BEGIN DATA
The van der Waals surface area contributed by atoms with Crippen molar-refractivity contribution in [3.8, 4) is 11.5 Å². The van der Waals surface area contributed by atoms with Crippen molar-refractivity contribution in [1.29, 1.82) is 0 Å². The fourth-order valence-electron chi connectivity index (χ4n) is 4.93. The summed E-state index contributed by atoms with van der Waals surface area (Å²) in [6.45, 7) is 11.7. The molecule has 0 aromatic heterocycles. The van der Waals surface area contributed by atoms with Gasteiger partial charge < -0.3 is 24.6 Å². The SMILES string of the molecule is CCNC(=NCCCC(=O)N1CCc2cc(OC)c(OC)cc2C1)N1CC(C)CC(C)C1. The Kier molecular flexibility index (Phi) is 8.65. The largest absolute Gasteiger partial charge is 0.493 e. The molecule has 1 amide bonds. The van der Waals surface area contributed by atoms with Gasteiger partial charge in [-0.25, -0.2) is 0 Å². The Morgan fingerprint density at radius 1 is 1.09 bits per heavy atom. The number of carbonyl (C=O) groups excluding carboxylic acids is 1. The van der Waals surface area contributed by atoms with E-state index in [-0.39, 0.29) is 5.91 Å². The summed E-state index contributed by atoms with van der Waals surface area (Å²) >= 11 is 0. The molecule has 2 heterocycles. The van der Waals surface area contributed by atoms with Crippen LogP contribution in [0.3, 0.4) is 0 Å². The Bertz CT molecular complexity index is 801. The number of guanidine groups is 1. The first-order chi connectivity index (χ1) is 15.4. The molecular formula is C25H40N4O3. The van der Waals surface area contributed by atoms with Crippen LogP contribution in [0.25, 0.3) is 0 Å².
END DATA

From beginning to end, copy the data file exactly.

The van der Waals surface area contributed by atoms with Crippen molar-refractivity contribution in [3.8, 4) is 11.5 Å². The van der Waals surface area contributed by atoms with Crippen molar-refractivity contribution in [1.29, 1.82) is 0 Å². The fourth-order valence-electron chi connectivity index (χ4n) is 4.93. The summed E-state index contributed by atoms with van der Waals surface area (Å²) in [6.45, 7) is 11.7. The molecule has 0 aromatic heterocycles. The van der Waals surface area contributed by atoms with Gasteiger partial charge < -0.3 is 24.6 Å². The SMILES string of the molecule is CCNC(=NCCCC(=O)N1CCc2cc(OC)c(OC)cc2C1)N1CC(C)CC(C)C1. The Kier molecular flexibility index (Phi) is 8.65. The largest absolute Gasteiger partial charge is 0.493 e. The molecule has 1 amide bonds. The van der Waals surface area contributed by atoms with Gasteiger partial charge in [-0.25, -0.2) is 0 Å². The Morgan fingerprint density at radius 1 is 1.09 bits per heavy atom. The number of carbonyl (C=O) groups excluding carboxylic acids is 1. The van der Waals surface area contributed by atoms with E-state index in [-0.39, 0.29) is 5.91 Å². The summed E-state index contributed by atoms with van der Waals surface area (Å²) >= 11 is 0. The molecule has 2 heterocycles. The van der Waals surface area contributed by atoms with Crippen LogP contribution in [0.3, 0.4) is 0 Å². The Bertz CT molecular complexity index is 801. The number of guanidine groups is 1. The first-order chi connectivity index (χ1) is 15.4. The molecular formula is C25H40N4O3. The van der Waals surface area contributed by atoms with Crippen LogP contribution in [0.25, 0.3) is 0 Å².